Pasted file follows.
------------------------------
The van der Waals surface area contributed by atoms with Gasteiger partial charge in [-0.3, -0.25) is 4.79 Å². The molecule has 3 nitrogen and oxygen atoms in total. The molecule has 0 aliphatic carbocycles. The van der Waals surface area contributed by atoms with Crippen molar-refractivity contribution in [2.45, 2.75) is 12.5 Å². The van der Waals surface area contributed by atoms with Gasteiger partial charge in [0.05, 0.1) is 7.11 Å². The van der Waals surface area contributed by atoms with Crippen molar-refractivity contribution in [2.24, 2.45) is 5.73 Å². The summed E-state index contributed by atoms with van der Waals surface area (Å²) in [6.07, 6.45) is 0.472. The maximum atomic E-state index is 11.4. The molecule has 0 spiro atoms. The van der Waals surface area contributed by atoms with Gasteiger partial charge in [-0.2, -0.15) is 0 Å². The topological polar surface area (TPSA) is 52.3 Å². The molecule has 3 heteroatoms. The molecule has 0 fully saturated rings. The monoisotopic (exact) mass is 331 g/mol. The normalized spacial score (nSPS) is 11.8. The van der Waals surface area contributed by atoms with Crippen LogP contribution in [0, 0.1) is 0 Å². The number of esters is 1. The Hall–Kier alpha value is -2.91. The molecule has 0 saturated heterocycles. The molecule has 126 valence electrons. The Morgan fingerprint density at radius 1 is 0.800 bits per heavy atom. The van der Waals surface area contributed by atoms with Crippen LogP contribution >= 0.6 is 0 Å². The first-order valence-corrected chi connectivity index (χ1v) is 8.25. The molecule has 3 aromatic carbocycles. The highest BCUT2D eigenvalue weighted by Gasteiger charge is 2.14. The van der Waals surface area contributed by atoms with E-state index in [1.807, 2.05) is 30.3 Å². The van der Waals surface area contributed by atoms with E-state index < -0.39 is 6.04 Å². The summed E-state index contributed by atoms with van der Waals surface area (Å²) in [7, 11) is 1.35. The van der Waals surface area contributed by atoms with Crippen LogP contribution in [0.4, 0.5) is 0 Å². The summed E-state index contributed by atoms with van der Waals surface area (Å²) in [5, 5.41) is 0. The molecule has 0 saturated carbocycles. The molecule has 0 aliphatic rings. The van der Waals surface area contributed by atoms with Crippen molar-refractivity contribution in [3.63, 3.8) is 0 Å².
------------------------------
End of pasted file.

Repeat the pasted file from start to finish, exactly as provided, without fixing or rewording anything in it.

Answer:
The van der Waals surface area contributed by atoms with Gasteiger partial charge in [-0.3, -0.25) is 4.79 Å². The molecule has 3 nitrogen and oxygen atoms in total. The molecule has 0 aliphatic carbocycles. The van der Waals surface area contributed by atoms with Crippen molar-refractivity contribution in [2.45, 2.75) is 12.5 Å². The van der Waals surface area contributed by atoms with Gasteiger partial charge in [0.05, 0.1) is 7.11 Å². The van der Waals surface area contributed by atoms with Crippen molar-refractivity contribution in [2.24, 2.45) is 5.73 Å². The summed E-state index contributed by atoms with van der Waals surface area (Å²) in [6.07, 6.45) is 0.472. The maximum atomic E-state index is 11.4. The molecule has 0 spiro atoms. The van der Waals surface area contributed by atoms with Gasteiger partial charge in [-0.2, -0.15) is 0 Å². The topological polar surface area (TPSA) is 52.3 Å². The molecule has 3 heteroatoms. The molecule has 0 fully saturated rings. The monoisotopic (exact) mass is 331 g/mol. The normalized spacial score (nSPS) is 11.8. The van der Waals surface area contributed by atoms with Crippen LogP contribution in [0, 0.1) is 0 Å². The number of esters is 1. The Hall–Kier alpha value is -2.91. The molecule has 0 saturated heterocycles. The molecule has 126 valence electrons. The Morgan fingerprint density at radius 1 is 0.800 bits per heavy atom. The van der Waals surface area contributed by atoms with Crippen LogP contribution >= 0.6 is 0 Å². The first-order valence-corrected chi connectivity index (χ1v) is 8.25. The molecule has 3 aromatic carbocycles. The highest BCUT2D eigenvalue weighted by Gasteiger charge is 2.14. The van der Waals surface area contributed by atoms with E-state index in [1.807, 2.05) is 30.3 Å². The van der Waals surface area contributed by atoms with E-state index < -0.39 is 6.04 Å². The summed E-state index contributed by atoms with van der Waals surface area (Å²) in [7, 11) is 1.35. The van der Waals surface area contributed by atoms with Crippen LogP contribution in [0.4, 0.5) is 0 Å². The summed E-state index contributed by atoms with van der Waals surface area (Å²) in [5, 5.41) is 0. The molecule has 0 saturated carbocycles. The molecule has 0 aliphatic rings. The van der Waals surface area contributed by atoms with Crippen molar-refractivity contribution in [3.63, 3.8) is 0 Å².